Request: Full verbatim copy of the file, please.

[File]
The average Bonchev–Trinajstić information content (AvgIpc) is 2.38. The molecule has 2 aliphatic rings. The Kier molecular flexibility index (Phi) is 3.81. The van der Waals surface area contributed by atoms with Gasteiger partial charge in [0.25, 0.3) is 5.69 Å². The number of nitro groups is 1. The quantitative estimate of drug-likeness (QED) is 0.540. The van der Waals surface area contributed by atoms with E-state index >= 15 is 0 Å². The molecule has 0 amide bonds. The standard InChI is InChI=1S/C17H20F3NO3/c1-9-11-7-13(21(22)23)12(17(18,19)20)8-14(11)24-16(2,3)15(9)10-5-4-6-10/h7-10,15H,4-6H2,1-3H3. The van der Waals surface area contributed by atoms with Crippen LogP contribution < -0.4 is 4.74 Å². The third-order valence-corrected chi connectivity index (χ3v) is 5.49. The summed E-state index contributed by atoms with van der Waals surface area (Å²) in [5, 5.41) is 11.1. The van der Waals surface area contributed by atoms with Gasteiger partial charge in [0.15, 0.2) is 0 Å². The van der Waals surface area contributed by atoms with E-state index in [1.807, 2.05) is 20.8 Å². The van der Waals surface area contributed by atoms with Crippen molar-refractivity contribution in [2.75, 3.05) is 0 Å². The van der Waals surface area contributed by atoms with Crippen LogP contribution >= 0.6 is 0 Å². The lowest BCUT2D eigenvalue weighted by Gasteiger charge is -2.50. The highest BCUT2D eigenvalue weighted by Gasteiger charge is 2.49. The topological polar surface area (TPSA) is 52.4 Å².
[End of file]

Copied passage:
The average Bonchev–Trinajstić information content (AvgIpc) is 2.38. The molecule has 2 aliphatic rings. The Kier molecular flexibility index (Phi) is 3.81. The van der Waals surface area contributed by atoms with Gasteiger partial charge in [0.25, 0.3) is 5.69 Å². The number of nitro groups is 1. The quantitative estimate of drug-likeness (QED) is 0.540. The van der Waals surface area contributed by atoms with E-state index >= 15 is 0 Å². The molecule has 0 amide bonds. The standard InChI is InChI=1S/C17H20F3NO3/c1-9-11-7-13(21(22)23)12(17(18,19)20)8-14(11)24-16(2,3)15(9)10-5-4-6-10/h7-10,15H,4-6H2,1-3H3. The van der Waals surface area contributed by atoms with Crippen LogP contribution < -0.4 is 4.74 Å². The third-order valence-corrected chi connectivity index (χ3v) is 5.49. The summed E-state index contributed by atoms with van der Waals surface area (Å²) in [5, 5.41) is 11.1. The van der Waals surface area contributed by atoms with Gasteiger partial charge in [0.15, 0.2) is 0 Å². The van der Waals surface area contributed by atoms with E-state index in [1.807, 2.05) is 20.8 Å². The van der Waals surface area contributed by atoms with Crippen molar-refractivity contribution in [2.75, 3.05) is 0 Å². The van der Waals surface area contributed by atoms with Crippen LogP contribution >= 0.6 is 0 Å². The lowest BCUT2D eigenvalue weighted by Gasteiger charge is -2.50. The highest BCUT2D eigenvalue weighted by Gasteiger charge is 2.49. The topological polar surface area (TPSA) is 52.4 Å².